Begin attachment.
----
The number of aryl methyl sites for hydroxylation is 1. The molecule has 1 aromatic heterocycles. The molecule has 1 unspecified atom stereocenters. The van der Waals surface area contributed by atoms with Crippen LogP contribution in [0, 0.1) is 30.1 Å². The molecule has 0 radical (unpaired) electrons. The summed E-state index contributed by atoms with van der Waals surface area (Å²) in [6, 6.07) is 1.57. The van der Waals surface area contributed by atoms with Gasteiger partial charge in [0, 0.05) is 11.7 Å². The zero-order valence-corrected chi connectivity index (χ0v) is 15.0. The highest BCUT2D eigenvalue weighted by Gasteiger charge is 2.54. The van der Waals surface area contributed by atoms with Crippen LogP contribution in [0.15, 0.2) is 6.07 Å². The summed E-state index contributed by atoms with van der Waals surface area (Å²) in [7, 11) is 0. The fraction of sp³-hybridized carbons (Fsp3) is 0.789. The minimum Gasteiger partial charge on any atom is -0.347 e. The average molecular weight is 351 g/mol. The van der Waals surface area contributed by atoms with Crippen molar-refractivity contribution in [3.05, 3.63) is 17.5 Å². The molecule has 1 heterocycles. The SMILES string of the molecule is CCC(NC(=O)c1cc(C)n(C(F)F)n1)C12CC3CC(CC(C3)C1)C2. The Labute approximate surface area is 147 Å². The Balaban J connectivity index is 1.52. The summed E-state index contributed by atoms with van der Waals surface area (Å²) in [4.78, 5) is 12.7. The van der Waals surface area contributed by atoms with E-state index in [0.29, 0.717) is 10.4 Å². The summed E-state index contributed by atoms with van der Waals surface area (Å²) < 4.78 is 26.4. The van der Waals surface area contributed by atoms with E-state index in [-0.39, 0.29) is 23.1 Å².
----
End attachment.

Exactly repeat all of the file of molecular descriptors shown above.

The number of aryl methyl sites for hydroxylation is 1. The molecule has 1 aromatic heterocycles. The molecule has 1 unspecified atom stereocenters. The van der Waals surface area contributed by atoms with Crippen LogP contribution in [0, 0.1) is 30.1 Å². The molecule has 0 radical (unpaired) electrons. The summed E-state index contributed by atoms with van der Waals surface area (Å²) in [6, 6.07) is 1.57. The van der Waals surface area contributed by atoms with Gasteiger partial charge in [0, 0.05) is 11.7 Å². The zero-order valence-corrected chi connectivity index (χ0v) is 15.0. The highest BCUT2D eigenvalue weighted by Gasteiger charge is 2.54. The van der Waals surface area contributed by atoms with Crippen LogP contribution in [0.15, 0.2) is 6.07 Å². The summed E-state index contributed by atoms with van der Waals surface area (Å²) in [7, 11) is 0. The fraction of sp³-hybridized carbons (Fsp3) is 0.789. The minimum Gasteiger partial charge on any atom is -0.347 e. The average molecular weight is 351 g/mol. The van der Waals surface area contributed by atoms with Crippen molar-refractivity contribution in [3.05, 3.63) is 17.5 Å². The molecule has 1 heterocycles. The SMILES string of the molecule is CCC(NC(=O)c1cc(C)n(C(F)F)n1)C12CC3CC(CC(C3)C1)C2. The Labute approximate surface area is 147 Å². The Balaban J connectivity index is 1.52. The summed E-state index contributed by atoms with van der Waals surface area (Å²) in [4.78, 5) is 12.7. The van der Waals surface area contributed by atoms with E-state index in [0.29, 0.717) is 10.4 Å². The summed E-state index contributed by atoms with van der Waals surface area (Å²) < 4.78 is 26.4. The van der Waals surface area contributed by atoms with E-state index in [-0.39, 0.29) is 23.1 Å².